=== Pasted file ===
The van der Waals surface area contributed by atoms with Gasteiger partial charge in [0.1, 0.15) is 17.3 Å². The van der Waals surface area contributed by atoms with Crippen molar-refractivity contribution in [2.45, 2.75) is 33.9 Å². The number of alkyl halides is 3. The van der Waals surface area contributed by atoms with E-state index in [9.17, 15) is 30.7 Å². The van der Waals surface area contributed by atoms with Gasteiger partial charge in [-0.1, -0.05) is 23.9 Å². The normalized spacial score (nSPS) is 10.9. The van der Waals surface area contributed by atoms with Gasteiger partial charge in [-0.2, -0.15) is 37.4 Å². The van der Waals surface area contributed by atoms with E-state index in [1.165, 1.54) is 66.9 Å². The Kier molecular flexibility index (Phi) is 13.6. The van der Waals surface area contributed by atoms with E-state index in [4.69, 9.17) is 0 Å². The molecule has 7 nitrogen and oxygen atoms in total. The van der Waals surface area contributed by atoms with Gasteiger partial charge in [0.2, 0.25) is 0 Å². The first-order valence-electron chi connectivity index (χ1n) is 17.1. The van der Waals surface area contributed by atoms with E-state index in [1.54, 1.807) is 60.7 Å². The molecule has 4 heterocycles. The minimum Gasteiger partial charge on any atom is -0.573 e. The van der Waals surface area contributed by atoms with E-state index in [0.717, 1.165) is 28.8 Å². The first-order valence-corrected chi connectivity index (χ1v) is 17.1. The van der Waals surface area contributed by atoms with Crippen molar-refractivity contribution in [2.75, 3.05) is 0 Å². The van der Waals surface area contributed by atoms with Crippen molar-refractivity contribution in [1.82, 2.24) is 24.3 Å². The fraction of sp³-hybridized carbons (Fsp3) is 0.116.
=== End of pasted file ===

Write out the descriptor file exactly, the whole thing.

The van der Waals surface area contributed by atoms with Gasteiger partial charge in [0.1, 0.15) is 17.3 Å². The van der Waals surface area contributed by atoms with Crippen molar-refractivity contribution in [2.45, 2.75) is 33.9 Å². The number of alkyl halides is 3. The van der Waals surface area contributed by atoms with E-state index in [9.17, 15) is 30.7 Å². The van der Waals surface area contributed by atoms with Gasteiger partial charge in [-0.1, -0.05) is 23.9 Å². The normalized spacial score (nSPS) is 10.9. The van der Waals surface area contributed by atoms with Gasteiger partial charge in [-0.2, -0.15) is 37.4 Å². The van der Waals surface area contributed by atoms with E-state index in [1.165, 1.54) is 66.9 Å². The Kier molecular flexibility index (Phi) is 13.6. The van der Waals surface area contributed by atoms with E-state index in [4.69, 9.17) is 0 Å². The molecule has 7 nitrogen and oxygen atoms in total. The van der Waals surface area contributed by atoms with Gasteiger partial charge in [0.2, 0.25) is 0 Å². The first-order valence-electron chi connectivity index (χ1n) is 17.1. The van der Waals surface area contributed by atoms with E-state index in [1.54, 1.807) is 60.7 Å². The molecule has 4 heterocycles. The minimum Gasteiger partial charge on any atom is -0.573 e. The van der Waals surface area contributed by atoms with E-state index in [0.717, 1.165) is 28.8 Å². The first-order valence-corrected chi connectivity index (χ1v) is 17.1. The van der Waals surface area contributed by atoms with Crippen molar-refractivity contribution in [2.75, 3.05) is 0 Å². The van der Waals surface area contributed by atoms with Crippen molar-refractivity contribution in [1.82, 2.24) is 24.3 Å². The fraction of sp³-hybridized carbons (Fsp3) is 0.116.